At first glance, TV (The Book), which came out last week, may look like a survey of what two respected TV critics consider to be the greatest television shows of all time. But, really, it’s a book about friendship.
The joint authors of this tome, Alan Sepinwall and Matt Zoller Seitz, first got to know each other 20 years ago when they were TV scribes for the New Jersey–based Star-Ledger. Even though they have moved on to other, high-profile endeavors — Sepinwall is the head TV guy over at HitFix.com, while Seitz is the TV critic for New York and Vulture and the editor-in-chief for RogerEbert.com — they joined forces to once again debate and discuss television as they used to back in the day. (Full disclosure: I’ve recapped TV shows for Vulture, and I contribute pieces to RogerEbert.com once in a while.)
“That was really the impetus for doing the book in the first place,” says Seitz, 47, calling from his Brooklyn home. “You know, Alan and I haven’t worked together in the same office in 10 years. But we still talk to each other all the time. And, a lot of times, we would get together, and the conclusion of it would be we should find a way to work together again. And this book was the best solution we’d come up with.”
“Yeah, it was really nice to have that sort of partnership together after so long apart,” adds Sepinwall, 42, calling from New Jersey.
They forged a friendly, professional bond right when TV was beginning to have a spectacular sea change. Over on HBO, dramas such as The Sopranos, Deadwood and The Wire ushered in what’s now called a golden age. Soon, AMC’s Mad Men and Breaking Bad would follow in HBO’s footsteps, pushing the boundaries of content and storytelling with TV programming that was bold, cinematic, artful. (Sepinwall already chronicled the history of these dramas and others in his first book, The Revolution Was Televised.)
Those shows are at the top of “The Pantheon,” the 100 TV titles that Sepinwall and Seitz round up for this book. Using film-critic guides like Roger Ebert’s The Great Movies series and David Thomson’s New Biographical Dictionary of Film as inspirations, in TV (The Book) the critics offer thorough, comprehensive passages for a wide selection of sitcoms and dramas, arranged according to a numerical system of categories: innovation, influence, consistency, performance, storytelling. (As they say in the book, they “set about the sensible and not-at-all controversial task of assigning numerical values to art.”)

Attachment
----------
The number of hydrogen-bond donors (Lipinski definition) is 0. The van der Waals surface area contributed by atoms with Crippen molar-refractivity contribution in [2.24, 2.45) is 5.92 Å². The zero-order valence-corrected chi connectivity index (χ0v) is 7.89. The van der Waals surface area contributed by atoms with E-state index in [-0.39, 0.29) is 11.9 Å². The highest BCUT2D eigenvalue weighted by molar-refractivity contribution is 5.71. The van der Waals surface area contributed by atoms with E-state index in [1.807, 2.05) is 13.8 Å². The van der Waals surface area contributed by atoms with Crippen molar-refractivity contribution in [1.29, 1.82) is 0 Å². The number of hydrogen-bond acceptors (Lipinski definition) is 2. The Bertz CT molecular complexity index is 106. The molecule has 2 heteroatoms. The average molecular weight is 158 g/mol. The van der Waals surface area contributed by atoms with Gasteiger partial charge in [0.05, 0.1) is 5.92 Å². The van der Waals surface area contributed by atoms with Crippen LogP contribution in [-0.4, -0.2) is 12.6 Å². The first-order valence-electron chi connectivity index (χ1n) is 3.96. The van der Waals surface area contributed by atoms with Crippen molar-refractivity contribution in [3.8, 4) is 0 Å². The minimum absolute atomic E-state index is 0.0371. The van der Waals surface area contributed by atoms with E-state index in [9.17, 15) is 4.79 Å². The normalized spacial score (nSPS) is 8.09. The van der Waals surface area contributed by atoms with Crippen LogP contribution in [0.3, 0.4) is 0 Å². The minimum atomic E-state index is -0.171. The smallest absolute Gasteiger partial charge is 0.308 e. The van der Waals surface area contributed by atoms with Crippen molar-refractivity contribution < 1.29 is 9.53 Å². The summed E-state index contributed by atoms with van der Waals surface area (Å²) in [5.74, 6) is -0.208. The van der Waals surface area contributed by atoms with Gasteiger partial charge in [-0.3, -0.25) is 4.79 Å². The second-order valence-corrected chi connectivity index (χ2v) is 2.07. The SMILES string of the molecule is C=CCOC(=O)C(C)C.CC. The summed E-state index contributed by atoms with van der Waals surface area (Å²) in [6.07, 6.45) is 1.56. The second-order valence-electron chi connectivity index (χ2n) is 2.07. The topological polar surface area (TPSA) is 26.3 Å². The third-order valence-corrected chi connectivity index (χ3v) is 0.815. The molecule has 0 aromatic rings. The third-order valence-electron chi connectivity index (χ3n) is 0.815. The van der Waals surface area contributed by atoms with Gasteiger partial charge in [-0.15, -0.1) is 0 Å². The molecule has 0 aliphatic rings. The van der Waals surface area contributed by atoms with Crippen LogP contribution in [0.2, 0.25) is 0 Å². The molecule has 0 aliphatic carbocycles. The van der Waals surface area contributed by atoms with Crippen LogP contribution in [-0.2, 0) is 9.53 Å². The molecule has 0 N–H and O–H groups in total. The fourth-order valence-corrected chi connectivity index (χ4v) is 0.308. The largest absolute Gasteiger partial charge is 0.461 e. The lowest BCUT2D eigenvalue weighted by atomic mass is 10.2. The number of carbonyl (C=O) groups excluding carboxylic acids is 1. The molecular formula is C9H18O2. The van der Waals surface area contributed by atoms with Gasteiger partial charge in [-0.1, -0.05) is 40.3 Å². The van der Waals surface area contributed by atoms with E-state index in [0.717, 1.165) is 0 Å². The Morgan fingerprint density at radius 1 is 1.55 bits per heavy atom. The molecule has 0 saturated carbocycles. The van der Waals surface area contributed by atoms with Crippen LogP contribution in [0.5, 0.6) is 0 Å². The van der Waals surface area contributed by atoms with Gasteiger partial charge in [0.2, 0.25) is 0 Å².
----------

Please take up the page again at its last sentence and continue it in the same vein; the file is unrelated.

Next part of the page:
Their list starts with “The Inner Circle” (aka the all-time greats), then slides into sections such as “No-Doubt-About-It Classics” (second-tier greats), “Groundbreakers and Workhorses” (influential shows, either long-running or short-lived), “Outlier Classics” (cult curios), “Works in Progress” (shows that are still on) and “A Certain Regard” (shows or individual seasons of shows that get an honorable mention).
There are also sections, both written by Seitz, devoted to TV movies and live plays done for television. Even though both might now be considered antiquated forms, Seitz included them to remind readers that unique, risk-taking television isn’t new.
“These are a chance to push back against this idea that everything interesting on television happened after The Sopranos,” Seitz says. “It’s not true, and [that belief] really, really, really annoys the crap out of me. I see young critics floating this line of argument the most. I think it’s just received wisdom or something. But I see people my own age doing it, too. There was artistically interesting work being done on television dating back way to the very beginning.”
As they state in the book, the list is Seitz’s and Sepinwall’s “canon at this particular moment; no more, no less.” They expect complaints about what they’ve included and what they haven’t.
People may most likely get up in their grills about their choice to stick only to stateside scripted shows. “We originally had envisioned sections on sketch-comedy shows, news shows, sports shows, children’s entertainment,” says Seitz. “We floated the idea of a separate category for animation. And, then, we looked at it realistically and realized that a book like that would probably be, like, 1,200 pages.”
“We spent so much time arguing what kind of shows should we have in it,” Sepinwall says. “Should they be competing with one another? Should they be ranked? Should it be alphabetical? If we’re gonna rank it, how are we gonna do it? And, eventually, the process we came up with is what we decided just sort of made the most sense to us. It just would’ve been too much and too sprawling and too many impossible comparisons if we had started dealing with Saturday Night Live and David Letterman and 60 Minutes and Sesame Street and a whole bunch of the other greatest shows in the history of the medium that we decided fell outside our parameters.”
The pair might get back together and work on another volume that will concentrate more on the other genres they overlooked. They may even go back to this book in a few years and revise the pantheon. Says Sepinwall, “We hope it’s popular enough that there will be another edition, because there were last-minute decisions we made on this one that we don’t necessarily feel happy about.”
“One example I would give is Law & Order,” says Seitz. “I watched Law & Order when it was on, but I wasn’t as obsessed with it in reruns as I think Alan was. So I didn’t start seriously, like, scrutinizing the original Law & Order until after we turned in the manuscript. I was going on memory when I ranked it. And I think it would rank a lot higher now.”
“Ha-ha!” Sepinwall enthusiastically interjects. “You were giving me so much attitude about its ranking at the time! Victory!”
Oh yeah — these two definitely will be butting heads about TV again.